Worth Defending

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Bees, © Bob Peterson

© Bob Peterson

Bees

Far from a bumbler, the bee is a productive pollinator with a reputation for diligence. That’s fortunate for us because close to 75 percent of flowering plants rely on insects to help them produce fruit and seeds. 

And none does it better than a bee. That’s because most have fuzzy, feathery body hairs that carry an electrostatic charge to snag pollen. It’s not intentional. As bees feed, court or gather nectar, pollen sticks to their bodies and rubs off accidentally as they buzz from flower to flower, pollinating on the fly. 

GET UP STAND UP

Agriculture, forestry, mining and urban development have all done a number on bees. But you can help by:

Protecting, enhancing or restoring native wildflower foraging habitat.

Providing nesting sites (untilled, unmulched, partially bare ground with leaf pieces or mud for nesting materials).

Avoiding pesticides.

Advocating for bees with neighbors and local policymakers.

We rely on pollinators like the humble bumble bee for a full third of our food supply. Wildlife—from songbirds to grizzly bears—rely on them even more. Without them, we’d have no apples, blueberries, chocolate, coffee or orange juice, to name a few delicacies we’d have to forgo.

Given the importance of bees, their dramatic decline in recent decades is particularly alarming. Native bees from California to Maine have been disappearing because of habitat loss or degradation, pesticides and the spread of diseases and parasites. Massive honey bee die-offs—coined “colony collapse disorder” after it was first noticed in 2006—still have scientists puzzled and searching for a solution.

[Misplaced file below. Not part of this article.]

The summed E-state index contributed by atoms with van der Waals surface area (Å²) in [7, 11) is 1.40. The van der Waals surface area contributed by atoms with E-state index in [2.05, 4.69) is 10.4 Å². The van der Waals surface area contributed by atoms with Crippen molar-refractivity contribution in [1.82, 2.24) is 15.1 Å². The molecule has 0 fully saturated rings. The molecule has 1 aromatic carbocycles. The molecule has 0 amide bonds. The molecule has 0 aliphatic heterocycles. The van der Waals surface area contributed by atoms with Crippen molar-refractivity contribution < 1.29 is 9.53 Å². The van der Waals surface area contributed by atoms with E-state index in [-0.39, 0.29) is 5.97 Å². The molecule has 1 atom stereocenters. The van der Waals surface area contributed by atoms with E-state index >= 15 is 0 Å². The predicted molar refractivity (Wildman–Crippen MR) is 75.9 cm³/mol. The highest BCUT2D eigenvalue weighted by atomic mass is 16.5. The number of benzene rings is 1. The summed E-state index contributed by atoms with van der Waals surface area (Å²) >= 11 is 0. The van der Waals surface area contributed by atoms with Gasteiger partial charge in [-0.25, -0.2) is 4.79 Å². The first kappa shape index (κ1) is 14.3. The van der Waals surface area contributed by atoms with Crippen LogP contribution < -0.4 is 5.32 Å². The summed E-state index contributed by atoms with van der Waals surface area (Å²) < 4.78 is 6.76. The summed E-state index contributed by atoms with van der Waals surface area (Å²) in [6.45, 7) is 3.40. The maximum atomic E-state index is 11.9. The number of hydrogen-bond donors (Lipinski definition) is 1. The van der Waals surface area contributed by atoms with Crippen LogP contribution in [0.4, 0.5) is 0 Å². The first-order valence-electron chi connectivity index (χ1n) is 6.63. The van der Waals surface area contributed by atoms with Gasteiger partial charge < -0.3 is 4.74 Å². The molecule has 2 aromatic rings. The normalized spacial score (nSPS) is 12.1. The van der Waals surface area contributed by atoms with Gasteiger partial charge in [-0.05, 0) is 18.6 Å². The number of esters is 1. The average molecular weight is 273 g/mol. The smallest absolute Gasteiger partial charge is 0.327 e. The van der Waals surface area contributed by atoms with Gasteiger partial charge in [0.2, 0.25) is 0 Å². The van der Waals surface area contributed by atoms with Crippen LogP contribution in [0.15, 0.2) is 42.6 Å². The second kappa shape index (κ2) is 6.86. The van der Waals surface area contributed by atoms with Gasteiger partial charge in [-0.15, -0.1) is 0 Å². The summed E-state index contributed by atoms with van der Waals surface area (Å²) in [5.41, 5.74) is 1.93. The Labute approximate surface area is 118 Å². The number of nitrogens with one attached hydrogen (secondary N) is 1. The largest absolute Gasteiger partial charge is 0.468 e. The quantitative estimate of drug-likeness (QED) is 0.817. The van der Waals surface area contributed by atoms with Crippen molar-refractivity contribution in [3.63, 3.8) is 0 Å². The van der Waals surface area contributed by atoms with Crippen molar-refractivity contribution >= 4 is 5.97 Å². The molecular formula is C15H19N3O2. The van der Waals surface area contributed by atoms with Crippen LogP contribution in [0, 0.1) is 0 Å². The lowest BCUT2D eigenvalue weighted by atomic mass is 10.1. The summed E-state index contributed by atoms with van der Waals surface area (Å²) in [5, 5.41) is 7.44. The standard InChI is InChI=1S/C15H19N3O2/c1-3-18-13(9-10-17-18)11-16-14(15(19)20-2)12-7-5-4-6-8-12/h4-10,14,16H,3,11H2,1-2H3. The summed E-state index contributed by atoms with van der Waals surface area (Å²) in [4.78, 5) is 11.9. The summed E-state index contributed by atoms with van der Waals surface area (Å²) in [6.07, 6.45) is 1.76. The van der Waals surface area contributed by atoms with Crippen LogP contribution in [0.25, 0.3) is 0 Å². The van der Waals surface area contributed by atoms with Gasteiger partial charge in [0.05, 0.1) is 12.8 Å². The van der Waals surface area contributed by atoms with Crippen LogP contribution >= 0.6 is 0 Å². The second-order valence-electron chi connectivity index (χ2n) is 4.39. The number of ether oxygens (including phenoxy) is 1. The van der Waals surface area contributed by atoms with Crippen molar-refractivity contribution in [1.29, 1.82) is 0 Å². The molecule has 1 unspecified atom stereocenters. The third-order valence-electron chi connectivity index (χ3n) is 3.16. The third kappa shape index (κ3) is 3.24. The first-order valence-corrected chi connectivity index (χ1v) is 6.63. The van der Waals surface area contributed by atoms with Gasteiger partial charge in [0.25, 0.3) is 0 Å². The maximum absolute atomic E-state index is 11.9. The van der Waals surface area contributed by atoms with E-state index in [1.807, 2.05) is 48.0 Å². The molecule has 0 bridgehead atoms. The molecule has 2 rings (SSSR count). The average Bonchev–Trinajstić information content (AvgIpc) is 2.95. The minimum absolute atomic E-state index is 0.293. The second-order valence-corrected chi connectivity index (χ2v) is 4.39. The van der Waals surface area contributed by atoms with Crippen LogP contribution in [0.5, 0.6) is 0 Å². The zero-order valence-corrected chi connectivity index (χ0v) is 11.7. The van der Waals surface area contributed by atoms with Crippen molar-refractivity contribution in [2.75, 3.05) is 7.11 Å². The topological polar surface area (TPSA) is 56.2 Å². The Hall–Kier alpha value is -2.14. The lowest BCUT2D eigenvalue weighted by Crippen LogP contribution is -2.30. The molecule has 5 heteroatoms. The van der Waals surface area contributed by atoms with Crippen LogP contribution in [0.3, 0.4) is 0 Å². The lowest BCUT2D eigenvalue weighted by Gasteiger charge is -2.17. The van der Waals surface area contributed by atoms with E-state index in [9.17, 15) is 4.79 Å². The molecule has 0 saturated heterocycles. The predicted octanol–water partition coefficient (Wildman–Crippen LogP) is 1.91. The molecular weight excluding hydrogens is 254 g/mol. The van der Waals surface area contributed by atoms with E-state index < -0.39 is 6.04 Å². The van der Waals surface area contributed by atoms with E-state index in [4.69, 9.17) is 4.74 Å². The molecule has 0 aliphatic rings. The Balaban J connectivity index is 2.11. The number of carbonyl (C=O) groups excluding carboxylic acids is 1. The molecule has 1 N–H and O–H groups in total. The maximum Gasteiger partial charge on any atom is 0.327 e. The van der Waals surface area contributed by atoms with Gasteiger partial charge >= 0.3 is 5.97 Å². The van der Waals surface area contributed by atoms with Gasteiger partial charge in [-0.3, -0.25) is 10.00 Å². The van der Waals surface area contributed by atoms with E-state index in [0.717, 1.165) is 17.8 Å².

To keep the world abuzz and blooming, we must protect these vital pollinators.

More Articles from Summer 2012

Patience, patience, patience. That is what James Yule—grand prize winner of Defenders of Wildlife’s 2012 photo contest—says was the key to his success in photographing this baby bear cub riding on its mother’s back.
One year after feds strip protections, states go all-out against wolves.
Bison Calves Born at Fort Peck roundup
Defenders calls for changes in condor country, where lead poisoning continues to threaten these majestic birds.
Federally protected coastal habitat is no match for global warming
Gliding with orange and black outstretched wings, the monarch butterfly is a lucky omen that signals summer is on its way.
Throughout my life, I have felt a keen sense of wonder for the array of wildlife around me and the role that it plays in keeping our planet alive and functioning—from the iconic grizzly bear that keeps prey in check and eats his weight many times over in insects